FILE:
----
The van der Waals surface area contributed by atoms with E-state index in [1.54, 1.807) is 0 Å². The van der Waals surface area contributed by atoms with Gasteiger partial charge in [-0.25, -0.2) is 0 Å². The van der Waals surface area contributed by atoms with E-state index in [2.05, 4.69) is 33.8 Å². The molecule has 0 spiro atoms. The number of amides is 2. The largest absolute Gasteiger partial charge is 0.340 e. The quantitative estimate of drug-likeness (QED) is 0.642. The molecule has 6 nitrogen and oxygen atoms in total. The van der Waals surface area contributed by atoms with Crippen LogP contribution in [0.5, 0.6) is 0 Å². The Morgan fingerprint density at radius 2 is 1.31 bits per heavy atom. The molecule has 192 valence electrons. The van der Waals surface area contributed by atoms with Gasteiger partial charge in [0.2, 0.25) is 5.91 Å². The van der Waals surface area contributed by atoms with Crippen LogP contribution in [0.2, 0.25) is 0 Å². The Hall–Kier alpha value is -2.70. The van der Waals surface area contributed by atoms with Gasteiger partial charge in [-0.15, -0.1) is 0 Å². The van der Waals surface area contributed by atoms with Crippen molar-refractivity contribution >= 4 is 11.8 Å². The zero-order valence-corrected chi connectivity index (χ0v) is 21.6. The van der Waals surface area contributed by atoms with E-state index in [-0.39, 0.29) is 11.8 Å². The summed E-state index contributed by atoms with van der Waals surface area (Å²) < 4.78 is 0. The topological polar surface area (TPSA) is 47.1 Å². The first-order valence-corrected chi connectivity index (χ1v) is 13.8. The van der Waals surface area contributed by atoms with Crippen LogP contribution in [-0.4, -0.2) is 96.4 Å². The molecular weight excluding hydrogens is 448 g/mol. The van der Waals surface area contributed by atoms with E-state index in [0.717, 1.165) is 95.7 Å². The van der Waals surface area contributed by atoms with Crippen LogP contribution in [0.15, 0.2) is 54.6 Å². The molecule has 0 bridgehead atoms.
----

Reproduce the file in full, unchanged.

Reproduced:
The van der Waals surface area contributed by atoms with E-state index in [1.54, 1.807) is 0 Å². The van der Waals surface area contributed by atoms with Gasteiger partial charge in [-0.25, -0.2) is 0 Å². The van der Waals surface area contributed by atoms with E-state index in [2.05, 4.69) is 33.8 Å². The molecule has 0 spiro atoms. The number of amides is 2. The largest absolute Gasteiger partial charge is 0.340 e. The quantitative estimate of drug-likeness (QED) is 0.642. The molecule has 6 nitrogen and oxygen atoms in total. The van der Waals surface area contributed by atoms with Crippen LogP contribution in [0.5, 0.6) is 0 Å². The Morgan fingerprint density at radius 2 is 1.31 bits per heavy atom. The molecule has 192 valence electrons. The van der Waals surface area contributed by atoms with Gasteiger partial charge in [0.2, 0.25) is 5.91 Å². The van der Waals surface area contributed by atoms with Crippen LogP contribution in [0.2, 0.25) is 0 Å². The Hall–Kier alpha value is -2.70. The van der Waals surface area contributed by atoms with Gasteiger partial charge in [-0.15, -0.1) is 0 Å². The van der Waals surface area contributed by atoms with Crippen molar-refractivity contribution >= 4 is 11.8 Å². The zero-order valence-corrected chi connectivity index (χ0v) is 21.6. The van der Waals surface area contributed by atoms with E-state index in [-0.39, 0.29) is 11.8 Å². The summed E-state index contributed by atoms with van der Waals surface area (Å²) < 4.78 is 0. The topological polar surface area (TPSA) is 47.1 Å². The first-order valence-corrected chi connectivity index (χ1v) is 13.8. The van der Waals surface area contributed by atoms with Crippen LogP contribution in [-0.4, -0.2) is 96.4 Å². The molecular weight excluding hydrogens is 448 g/mol. The van der Waals surface area contributed by atoms with E-state index in [0.717, 1.165) is 95.7 Å². The van der Waals surface area contributed by atoms with Crippen LogP contribution in [0.15, 0.2) is 54.6 Å². The molecule has 0 bridgehead atoms.